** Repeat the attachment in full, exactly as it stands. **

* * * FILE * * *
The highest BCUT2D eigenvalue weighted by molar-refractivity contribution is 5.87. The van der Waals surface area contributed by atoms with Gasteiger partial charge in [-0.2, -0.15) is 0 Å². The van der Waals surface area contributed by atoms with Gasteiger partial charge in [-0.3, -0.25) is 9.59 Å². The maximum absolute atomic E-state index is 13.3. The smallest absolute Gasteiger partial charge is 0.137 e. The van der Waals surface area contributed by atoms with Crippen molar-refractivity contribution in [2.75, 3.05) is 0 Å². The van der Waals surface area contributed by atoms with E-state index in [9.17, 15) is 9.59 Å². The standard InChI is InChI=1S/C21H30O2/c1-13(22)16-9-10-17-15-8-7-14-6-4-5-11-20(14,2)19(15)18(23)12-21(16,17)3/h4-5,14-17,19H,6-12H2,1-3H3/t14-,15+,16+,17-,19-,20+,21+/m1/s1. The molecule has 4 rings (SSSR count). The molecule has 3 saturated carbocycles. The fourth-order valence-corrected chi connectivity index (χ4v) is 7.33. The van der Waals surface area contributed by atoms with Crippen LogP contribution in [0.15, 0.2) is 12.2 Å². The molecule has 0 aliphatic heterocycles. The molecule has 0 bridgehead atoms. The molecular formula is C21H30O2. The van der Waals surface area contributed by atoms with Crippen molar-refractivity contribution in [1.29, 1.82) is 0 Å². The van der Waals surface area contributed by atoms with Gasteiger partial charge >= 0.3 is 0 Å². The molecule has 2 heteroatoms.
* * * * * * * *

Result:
The highest BCUT2D eigenvalue weighted by molar-refractivity contribution is 5.87. The van der Waals surface area contributed by atoms with Gasteiger partial charge in [-0.2, -0.15) is 0 Å². The van der Waals surface area contributed by atoms with Gasteiger partial charge in [-0.3, -0.25) is 9.59 Å². The maximum absolute atomic E-state index is 13.3. The smallest absolute Gasteiger partial charge is 0.137 e. The van der Waals surface area contributed by atoms with Crippen molar-refractivity contribution in [2.75, 3.05) is 0 Å². The van der Waals surface area contributed by atoms with E-state index in [9.17, 15) is 9.59 Å². The standard InChI is InChI=1S/C21H30O2/c1-13(22)16-9-10-17-15-8-7-14-6-4-5-11-20(14,2)19(15)18(23)12-21(16,17)3/h4-5,14-17,19H,6-12H2,1-3H3/t14-,15+,16+,17-,19-,20+,21+/m1/s1. The molecule has 4 rings (SSSR count). The molecule has 3 saturated carbocycles. The fourth-order valence-corrected chi connectivity index (χ4v) is 7.33. The van der Waals surface area contributed by atoms with Crippen LogP contribution in [0.15, 0.2) is 12.2 Å². The molecule has 0 aliphatic heterocycles. The molecule has 0 bridgehead atoms. The molecular formula is C21H30O2. The van der Waals surface area contributed by atoms with Crippen molar-refractivity contribution in [1.29, 1.82) is 0 Å². The van der Waals surface area contributed by atoms with Gasteiger partial charge >= 0.3 is 0 Å². The molecule has 2 heteroatoms.